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First 100 days: Hawkeye state of mind

According to the AP, "President Barack Obama travels to Iowa today with Agriculture Secretary Tom Vilsack. The president and the former Iowa governor will visit a former Maytag plant that now houses a manufacturing facility that produces towers for wind energy production."

The Des Moines Register adds,  "Heather Zichal, a top aide on Obama's energy team, said the president would urge Congress to pass a bill that commits $15 billion annually for 10 years to the renewable-energy industry. 'Go back to this plant in 10 years and, once we get this comprehensive energy and climate legislation through, they will see a dramatic rise in the number of employees,' said Zichal, deputy assistant to the president in the Office of Energy and Climate Change Policy. 'We're not suggesting we would completely fill this hole, but we're making dramatic improvements and steps in the Obama administration to get there.'"

"The money that Obama is seeking in energy legislation would provide longer-term support for clean-energy jobs than the $500 million contained in the federal economic stimulus package, White House officials said."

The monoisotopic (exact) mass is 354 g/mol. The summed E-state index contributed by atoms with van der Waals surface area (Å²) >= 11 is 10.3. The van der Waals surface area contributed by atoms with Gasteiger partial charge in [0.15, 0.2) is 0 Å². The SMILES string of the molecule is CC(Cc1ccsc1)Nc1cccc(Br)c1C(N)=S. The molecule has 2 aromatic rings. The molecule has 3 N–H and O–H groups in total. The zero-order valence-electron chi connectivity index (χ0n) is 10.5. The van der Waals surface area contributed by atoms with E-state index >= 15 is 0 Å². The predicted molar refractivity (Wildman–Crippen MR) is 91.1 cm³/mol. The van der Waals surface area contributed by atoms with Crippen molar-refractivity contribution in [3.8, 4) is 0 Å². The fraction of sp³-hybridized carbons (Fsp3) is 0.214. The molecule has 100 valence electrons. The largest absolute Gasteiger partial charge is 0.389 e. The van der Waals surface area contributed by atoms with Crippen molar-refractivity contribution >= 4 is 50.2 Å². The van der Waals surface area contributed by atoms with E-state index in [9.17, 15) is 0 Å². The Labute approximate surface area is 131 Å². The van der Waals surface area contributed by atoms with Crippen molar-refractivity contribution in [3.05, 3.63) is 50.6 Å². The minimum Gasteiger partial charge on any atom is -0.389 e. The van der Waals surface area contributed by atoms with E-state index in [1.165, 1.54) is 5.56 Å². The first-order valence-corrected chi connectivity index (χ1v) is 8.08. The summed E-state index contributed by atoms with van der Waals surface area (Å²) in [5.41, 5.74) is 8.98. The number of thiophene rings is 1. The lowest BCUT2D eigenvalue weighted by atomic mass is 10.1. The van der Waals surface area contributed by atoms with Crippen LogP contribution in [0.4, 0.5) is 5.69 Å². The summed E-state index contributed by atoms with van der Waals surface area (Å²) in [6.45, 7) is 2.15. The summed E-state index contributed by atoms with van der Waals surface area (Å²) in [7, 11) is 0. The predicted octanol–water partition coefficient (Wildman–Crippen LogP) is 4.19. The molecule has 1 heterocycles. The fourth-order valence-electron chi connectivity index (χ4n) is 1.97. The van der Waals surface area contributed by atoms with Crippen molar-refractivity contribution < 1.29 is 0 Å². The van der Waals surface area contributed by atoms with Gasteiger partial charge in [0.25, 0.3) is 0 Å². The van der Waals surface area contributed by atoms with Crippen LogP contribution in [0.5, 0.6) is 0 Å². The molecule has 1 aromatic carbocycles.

Another nugget in the story: "The Des Moines Register's most recent Iowa Poll, taken three weeks ago, showed 64 percent of Iowans approved of the job the new president was doing, down from 68 percent in January."

As reporters try to assess Obama's first 100 days, Norm Ornstein reminds us to not forget the next 100. "A presidency is four or eight years, either a marathon or a triathlon. Measuring progress after the first 100 yards can be very misleading," he writes in Roll Call. He does, however, have some good questions to ask when assessing those first 100.

The AP checks in on Hillary Clinton's early tenure as Secretary of State: "When President Barack Obama chose Hillary Rodham Clinton to be his secretary of state, skeptics foresaw trouble: a clash of ego and ambition, a conflict of policy priorities between former campaign rivals. It hasn't worked out that way. He has taken the lead on foreign policy and she has dutifully followed. Rather than light her own torch, she has chosen to be a team player, deferring to Obama in public while keeping her advice strictly private. The cohesion suggests the two share a common view of how best to put foreign policy tools to work. Of course it's still early. The toughest choices -- and gravest crises -- in foreign affairs likely lie ahead."